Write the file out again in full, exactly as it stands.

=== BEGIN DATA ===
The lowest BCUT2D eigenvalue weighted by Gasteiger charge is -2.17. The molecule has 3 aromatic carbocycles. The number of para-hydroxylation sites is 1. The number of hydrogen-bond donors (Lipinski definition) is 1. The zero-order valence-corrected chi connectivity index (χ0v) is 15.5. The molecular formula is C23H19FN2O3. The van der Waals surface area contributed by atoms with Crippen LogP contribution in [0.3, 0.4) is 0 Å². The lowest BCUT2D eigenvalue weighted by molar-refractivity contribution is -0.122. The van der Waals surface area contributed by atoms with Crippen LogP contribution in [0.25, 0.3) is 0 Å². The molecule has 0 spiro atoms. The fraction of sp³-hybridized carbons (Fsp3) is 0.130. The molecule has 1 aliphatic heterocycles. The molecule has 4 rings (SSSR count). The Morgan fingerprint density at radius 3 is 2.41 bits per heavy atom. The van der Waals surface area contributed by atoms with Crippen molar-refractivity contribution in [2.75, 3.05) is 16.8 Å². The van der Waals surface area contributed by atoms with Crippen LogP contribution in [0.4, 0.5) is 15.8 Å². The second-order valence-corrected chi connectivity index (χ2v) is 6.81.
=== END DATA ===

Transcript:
The lowest BCUT2D eigenvalue weighted by Gasteiger charge is -2.17. The molecule has 3 aromatic carbocycles. The number of para-hydroxylation sites is 1. The number of hydrogen-bond donors (Lipinski definition) is 1. The zero-order valence-corrected chi connectivity index (χ0v) is 15.5. The molecular formula is C23H19FN2O3. The van der Waals surface area contributed by atoms with Crippen LogP contribution in [0.3, 0.4) is 0 Å². The lowest BCUT2D eigenvalue weighted by molar-refractivity contribution is -0.122. The van der Waals surface area contributed by atoms with Crippen LogP contribution in [0.25, 0.3) is 0 Å². The molecule has 0 spiro atoms. The fraction of sp³-hybridized carbons (Fsp3) is 0.130. The molecule has 1 aliphatic heterocycles. The molecule has 4 rings (SSSR count). The Morgan fingerprint density at radius 3 is 2.41 bits per heavy atom. The van der Waals surface area contributed by atoms with Crippen molar-refractivity contribution in [2.75, 3.05) is 16.8 Å². The van der Waals surface area contributed by atoms with Crippen LogP contribution in [0.4, 0.5) is 15.8 Å². The second-order valence-corrected chi connectivity index (χ2v) is 6.81.